And let’s not forget that before he became a director, Roeg was a distinguished cinematographer on such movies as Roger Corman’s Masque of the Red Death (1964), Francois Truffaut’s Fahrenheit 451 (1966) and John Schlesinger’s Far from the Madding Crowd (1967).  In fact, Masque, with Roeg’s camera shifting eerily from yellow to purple to white and finally to red as it follows evil Prince Prospero (Vincent Price) through the different-coloured rooms of his plague-besieged castle – in Edgar Allan Poe’s original 1842 short story, there were seven rooms, but obviously Corman’s budget fell three short of that – is one of my all-time favourite movies just to look at.

 

By way of a musical tribute to the late, great Nicolas Roeg, here’s the 1985 song E=MC2 by Mick Jones’s Big Audio Dynamite.  Jones was clearly a fan of Roeg, since the song manages to fit in references to no less than five of his movies.  And here also is Mick Jagger at the end of Performance serenading some hallucinating Cockney gangsters (“It’s Mad Cyril!”) with Memo from Turner, surely the best ever Rolling Stones song that isn’t technically a Rolling Stones song.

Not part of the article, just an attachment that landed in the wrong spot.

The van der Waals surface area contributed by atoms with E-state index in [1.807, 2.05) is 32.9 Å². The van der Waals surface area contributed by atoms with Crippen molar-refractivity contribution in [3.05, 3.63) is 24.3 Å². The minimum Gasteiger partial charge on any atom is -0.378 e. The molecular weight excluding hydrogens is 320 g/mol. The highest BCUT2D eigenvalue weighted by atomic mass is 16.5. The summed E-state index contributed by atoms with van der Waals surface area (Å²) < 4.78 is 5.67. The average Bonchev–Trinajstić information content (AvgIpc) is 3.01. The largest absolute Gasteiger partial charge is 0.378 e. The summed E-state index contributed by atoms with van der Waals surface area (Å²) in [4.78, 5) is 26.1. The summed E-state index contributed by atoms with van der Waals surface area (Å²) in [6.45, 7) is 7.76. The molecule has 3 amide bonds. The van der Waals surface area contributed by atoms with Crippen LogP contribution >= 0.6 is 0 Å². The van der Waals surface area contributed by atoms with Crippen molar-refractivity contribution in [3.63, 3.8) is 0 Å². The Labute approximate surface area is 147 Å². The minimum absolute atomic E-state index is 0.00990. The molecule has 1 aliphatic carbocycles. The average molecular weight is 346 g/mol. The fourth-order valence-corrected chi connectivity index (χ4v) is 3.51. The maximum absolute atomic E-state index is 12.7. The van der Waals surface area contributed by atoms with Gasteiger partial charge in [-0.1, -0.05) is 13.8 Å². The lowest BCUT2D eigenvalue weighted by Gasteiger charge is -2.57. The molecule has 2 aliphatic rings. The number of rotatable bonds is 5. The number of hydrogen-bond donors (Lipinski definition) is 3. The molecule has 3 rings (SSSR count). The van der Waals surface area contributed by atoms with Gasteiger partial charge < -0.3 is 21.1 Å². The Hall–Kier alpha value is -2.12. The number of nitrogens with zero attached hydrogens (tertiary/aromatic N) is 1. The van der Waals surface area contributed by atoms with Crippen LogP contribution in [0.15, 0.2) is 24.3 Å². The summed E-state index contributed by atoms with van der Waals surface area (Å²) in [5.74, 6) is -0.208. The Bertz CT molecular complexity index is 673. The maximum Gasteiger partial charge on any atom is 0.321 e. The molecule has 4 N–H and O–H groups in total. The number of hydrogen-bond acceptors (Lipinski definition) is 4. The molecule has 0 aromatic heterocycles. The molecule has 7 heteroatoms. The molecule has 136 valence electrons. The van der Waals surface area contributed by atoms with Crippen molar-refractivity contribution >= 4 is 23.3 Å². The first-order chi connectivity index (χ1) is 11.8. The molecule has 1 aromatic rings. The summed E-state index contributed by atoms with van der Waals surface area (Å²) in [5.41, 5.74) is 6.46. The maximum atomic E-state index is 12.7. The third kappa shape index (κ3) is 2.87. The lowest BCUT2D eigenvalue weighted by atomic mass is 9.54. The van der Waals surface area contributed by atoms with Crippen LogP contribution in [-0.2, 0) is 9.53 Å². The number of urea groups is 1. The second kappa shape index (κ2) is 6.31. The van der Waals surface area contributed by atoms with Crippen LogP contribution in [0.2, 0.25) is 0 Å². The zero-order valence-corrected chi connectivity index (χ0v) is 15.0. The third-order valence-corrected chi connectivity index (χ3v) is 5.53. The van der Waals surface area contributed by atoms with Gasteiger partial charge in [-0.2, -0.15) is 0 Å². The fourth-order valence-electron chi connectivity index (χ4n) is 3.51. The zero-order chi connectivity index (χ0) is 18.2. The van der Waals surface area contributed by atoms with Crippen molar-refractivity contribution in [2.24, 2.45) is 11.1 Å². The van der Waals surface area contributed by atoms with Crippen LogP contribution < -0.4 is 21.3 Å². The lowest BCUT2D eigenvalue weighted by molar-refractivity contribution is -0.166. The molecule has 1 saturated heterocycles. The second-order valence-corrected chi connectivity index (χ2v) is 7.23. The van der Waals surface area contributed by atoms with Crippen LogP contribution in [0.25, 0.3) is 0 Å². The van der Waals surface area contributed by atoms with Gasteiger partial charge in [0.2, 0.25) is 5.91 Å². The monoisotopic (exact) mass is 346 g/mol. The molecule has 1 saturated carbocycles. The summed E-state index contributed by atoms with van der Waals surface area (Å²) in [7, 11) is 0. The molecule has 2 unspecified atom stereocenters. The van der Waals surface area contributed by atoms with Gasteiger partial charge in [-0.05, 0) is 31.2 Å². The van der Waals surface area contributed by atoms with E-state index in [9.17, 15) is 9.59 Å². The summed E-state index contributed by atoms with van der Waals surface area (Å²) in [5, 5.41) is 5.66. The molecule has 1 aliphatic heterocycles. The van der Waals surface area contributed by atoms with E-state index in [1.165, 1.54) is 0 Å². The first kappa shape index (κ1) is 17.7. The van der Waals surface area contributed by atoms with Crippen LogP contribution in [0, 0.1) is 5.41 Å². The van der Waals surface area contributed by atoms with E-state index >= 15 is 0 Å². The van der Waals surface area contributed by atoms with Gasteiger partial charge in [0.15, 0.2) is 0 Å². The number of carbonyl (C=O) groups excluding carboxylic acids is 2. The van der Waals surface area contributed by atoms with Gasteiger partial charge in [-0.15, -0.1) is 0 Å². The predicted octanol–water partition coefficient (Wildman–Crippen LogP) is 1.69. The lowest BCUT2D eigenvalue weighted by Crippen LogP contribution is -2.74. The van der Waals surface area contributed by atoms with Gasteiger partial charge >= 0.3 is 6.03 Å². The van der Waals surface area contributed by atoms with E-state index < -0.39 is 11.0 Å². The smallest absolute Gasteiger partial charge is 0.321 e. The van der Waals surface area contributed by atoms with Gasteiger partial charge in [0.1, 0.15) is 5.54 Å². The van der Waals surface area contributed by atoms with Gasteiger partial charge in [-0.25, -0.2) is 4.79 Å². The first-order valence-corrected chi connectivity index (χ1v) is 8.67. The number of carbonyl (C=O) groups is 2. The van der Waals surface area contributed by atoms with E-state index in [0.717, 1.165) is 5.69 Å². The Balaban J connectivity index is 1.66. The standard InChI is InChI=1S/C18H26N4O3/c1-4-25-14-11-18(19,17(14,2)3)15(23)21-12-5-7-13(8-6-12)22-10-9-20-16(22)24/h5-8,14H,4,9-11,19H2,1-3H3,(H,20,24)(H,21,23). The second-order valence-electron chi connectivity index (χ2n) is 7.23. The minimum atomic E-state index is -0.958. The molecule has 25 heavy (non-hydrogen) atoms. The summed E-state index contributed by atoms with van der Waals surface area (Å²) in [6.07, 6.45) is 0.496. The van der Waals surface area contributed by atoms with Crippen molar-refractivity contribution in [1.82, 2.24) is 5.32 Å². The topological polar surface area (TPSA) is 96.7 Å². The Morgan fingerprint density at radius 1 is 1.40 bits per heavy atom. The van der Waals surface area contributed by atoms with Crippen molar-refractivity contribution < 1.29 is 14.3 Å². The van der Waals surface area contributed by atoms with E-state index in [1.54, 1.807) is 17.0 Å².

Carry on abroad

 

© Penguin Books

 

I have a tiny sliver of a connection with Daphne du Maurier, the popular 20th century English writer responsible for novels like Jamaica Inn (1936) and Rebecca (1938) and short stories like The Birds (1952) and Don’t Look Now (1971).  When I was at college in the 1980s, I knew her great-nephew very slightly.  I was better acquainted with her great-nephew’s flatmate, though, and a few times I visited their apartment.  Its walls were slathered with pictures of George Michael and Andrew Ridgely from Wham, cut out of popular teen magazines of the time like Smash Hits and No 1.  I assume the young du Maurier and his flatmate had stuck up these pictures in an attempt to appear ironic.  Unfortunately, it meant that thereafter when I saw his great-aunt’s name on the cover of a book, I couldn’t help but hear, by way of association, the irritatingly bouncy strains of such 1980s pop-dance numbers as Club Tropicana or Wake Me Up Before You Go-Go.